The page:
All that notwithstanding, it is not clear if a draft policy document authored by Mr Mutula Kilonzo, the Mbooni MP and Nairobi Metropolitan minister, that structured the Grand Coalition Government and outlined how it would work was not tabled before the National Dialogue and Reconciliation Committee on Wednesday as earlier envisaged.

The document was expected to clearly spell out the role of the PM and to put to an end among other things some of the embarrassing public confusion over roles as witnessed at State functions in recent times between Raila and Vice-President, Mr Kalonzo Musyoka.

Ministers and PSs were also understood to be in a last minute flurry yesterday preparing what sources described as “status briefs” of their respective dockets ahead of todays meeting.

It is within this background that President Kibaki will today, at a forum in which the future role of the PM could also become clearer, chair his first Cabinet meeting.

On Wednesday, a statement from the Director of Presidential Press Service (PPS), Mr Isaiya Kabira, read: “The President will tomorrow chair the first formal Cabinet meeting of the Grand Coalition Government.”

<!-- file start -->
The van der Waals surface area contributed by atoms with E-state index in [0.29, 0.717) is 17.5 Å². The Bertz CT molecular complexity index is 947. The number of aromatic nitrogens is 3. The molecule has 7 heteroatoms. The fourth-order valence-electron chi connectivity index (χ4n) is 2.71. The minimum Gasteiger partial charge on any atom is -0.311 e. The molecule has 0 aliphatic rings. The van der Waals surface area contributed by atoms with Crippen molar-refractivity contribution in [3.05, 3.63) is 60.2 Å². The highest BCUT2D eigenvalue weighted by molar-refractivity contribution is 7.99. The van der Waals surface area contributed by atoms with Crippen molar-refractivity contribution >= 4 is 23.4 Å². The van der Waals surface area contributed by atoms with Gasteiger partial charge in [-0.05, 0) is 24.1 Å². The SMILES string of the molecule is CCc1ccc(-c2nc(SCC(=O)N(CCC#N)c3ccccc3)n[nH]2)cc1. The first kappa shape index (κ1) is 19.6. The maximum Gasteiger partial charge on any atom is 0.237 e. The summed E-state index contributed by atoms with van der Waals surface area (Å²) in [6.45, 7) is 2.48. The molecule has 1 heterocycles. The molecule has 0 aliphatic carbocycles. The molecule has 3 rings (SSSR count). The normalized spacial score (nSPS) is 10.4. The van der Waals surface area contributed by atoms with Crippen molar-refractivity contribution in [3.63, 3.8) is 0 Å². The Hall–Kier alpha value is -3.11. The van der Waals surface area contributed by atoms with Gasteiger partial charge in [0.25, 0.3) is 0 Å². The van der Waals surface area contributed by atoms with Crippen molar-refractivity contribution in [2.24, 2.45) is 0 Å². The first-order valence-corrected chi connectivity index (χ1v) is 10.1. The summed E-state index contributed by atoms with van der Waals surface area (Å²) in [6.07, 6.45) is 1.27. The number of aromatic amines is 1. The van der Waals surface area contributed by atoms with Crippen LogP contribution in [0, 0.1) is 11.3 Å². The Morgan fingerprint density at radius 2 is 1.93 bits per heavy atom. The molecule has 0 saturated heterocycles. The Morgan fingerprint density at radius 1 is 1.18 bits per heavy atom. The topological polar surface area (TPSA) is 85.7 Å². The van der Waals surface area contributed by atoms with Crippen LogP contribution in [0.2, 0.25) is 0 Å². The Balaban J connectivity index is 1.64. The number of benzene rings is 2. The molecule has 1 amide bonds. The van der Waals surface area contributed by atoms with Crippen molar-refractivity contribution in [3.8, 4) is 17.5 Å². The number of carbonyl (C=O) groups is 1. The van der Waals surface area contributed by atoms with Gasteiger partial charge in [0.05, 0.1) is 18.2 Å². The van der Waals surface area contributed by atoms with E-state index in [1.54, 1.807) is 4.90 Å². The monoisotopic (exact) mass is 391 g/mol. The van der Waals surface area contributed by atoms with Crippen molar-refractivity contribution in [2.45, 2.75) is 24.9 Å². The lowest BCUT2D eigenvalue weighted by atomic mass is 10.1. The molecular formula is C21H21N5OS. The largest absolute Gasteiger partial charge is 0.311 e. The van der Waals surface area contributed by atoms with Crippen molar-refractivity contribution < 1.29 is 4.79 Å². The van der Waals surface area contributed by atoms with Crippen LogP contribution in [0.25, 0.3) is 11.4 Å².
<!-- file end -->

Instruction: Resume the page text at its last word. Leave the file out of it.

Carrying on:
But even as the word on the Cabinet meeting was put out separately by State House and the PM, thorny issues that have stretched the fledgling fabric of the coalition cast a dark shadow on the session.

Seeking a common ground

President Kibaki, as the chair, would hope that the ministers remember the induction meeting at the Kenya School of Monetary Studies last weekend, where they were taught etiquette and co-existence in Government.

The Presidents clarion call at the historic meeting was: “We are members of one Government and colleagues in Cabinet who should always feel free to reach out to one another.”